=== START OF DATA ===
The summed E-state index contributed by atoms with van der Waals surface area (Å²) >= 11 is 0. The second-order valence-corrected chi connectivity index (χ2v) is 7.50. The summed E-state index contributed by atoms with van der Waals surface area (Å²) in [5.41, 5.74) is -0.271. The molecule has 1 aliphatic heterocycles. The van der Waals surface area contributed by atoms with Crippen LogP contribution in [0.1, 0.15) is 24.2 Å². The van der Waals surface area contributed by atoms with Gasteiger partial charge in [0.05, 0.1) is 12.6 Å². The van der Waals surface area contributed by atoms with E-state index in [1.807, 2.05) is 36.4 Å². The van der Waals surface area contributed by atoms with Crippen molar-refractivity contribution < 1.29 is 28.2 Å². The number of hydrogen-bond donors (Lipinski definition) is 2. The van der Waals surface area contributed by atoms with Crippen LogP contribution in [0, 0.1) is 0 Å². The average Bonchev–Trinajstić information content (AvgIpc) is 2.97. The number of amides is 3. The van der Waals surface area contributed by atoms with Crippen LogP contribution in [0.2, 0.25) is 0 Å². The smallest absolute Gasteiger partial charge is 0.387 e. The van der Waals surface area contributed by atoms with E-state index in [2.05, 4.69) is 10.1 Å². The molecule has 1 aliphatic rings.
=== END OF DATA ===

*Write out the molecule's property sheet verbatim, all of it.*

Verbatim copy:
The summed E-state index contributed by atoms with van der Waals surface area (Å²) >= 11 is 0. The second-order valence-corrected chi connectivity index (χ2v) is 7.50. The summed E-state index contributed by atoms with van der Waals surface area (Å²) in [5.41, 5.74) is -0.271. The molecule has 1 aliphatic heterocycles. The van der Waals surface area contributed by atoms with Crippen LogP contribution in [0.1, 0.15) is 24.2 Å². The van der Waals surface area contributed by atoms with Gasteiger partial charge in [0.05, 0.1) is 12.6 Å². The van der Waals surface area contributed by atoms with E-state index in [1.807, 2.05) is 36.4 Å². The van der Waals surface area contributed by atoms with Crippen molar-refractivity contribution < 1.29 is 28.2 Å². The number of hydrogen-bond donors (Lipinski definition) is 2. The van der Waals surface area contributed by atoms with Crippen LogP contribution in [0, 0.1) is 0 Å². The average Bonchev–Trinajstić information content (AvgIpc) is 2.97. The number of amides is 3. The van der Waals surface area contributed by atoms with Crippen LogP contribution in [0.2, 0.25) is 0 Å². The smallest absolute Gasteiger partial charge is 0.387 e. The van der Waals surface area contributed by atoms with E-state index in [2.05, 4.69) is 10.1 Å². The molecule has 1 aliphatic rings.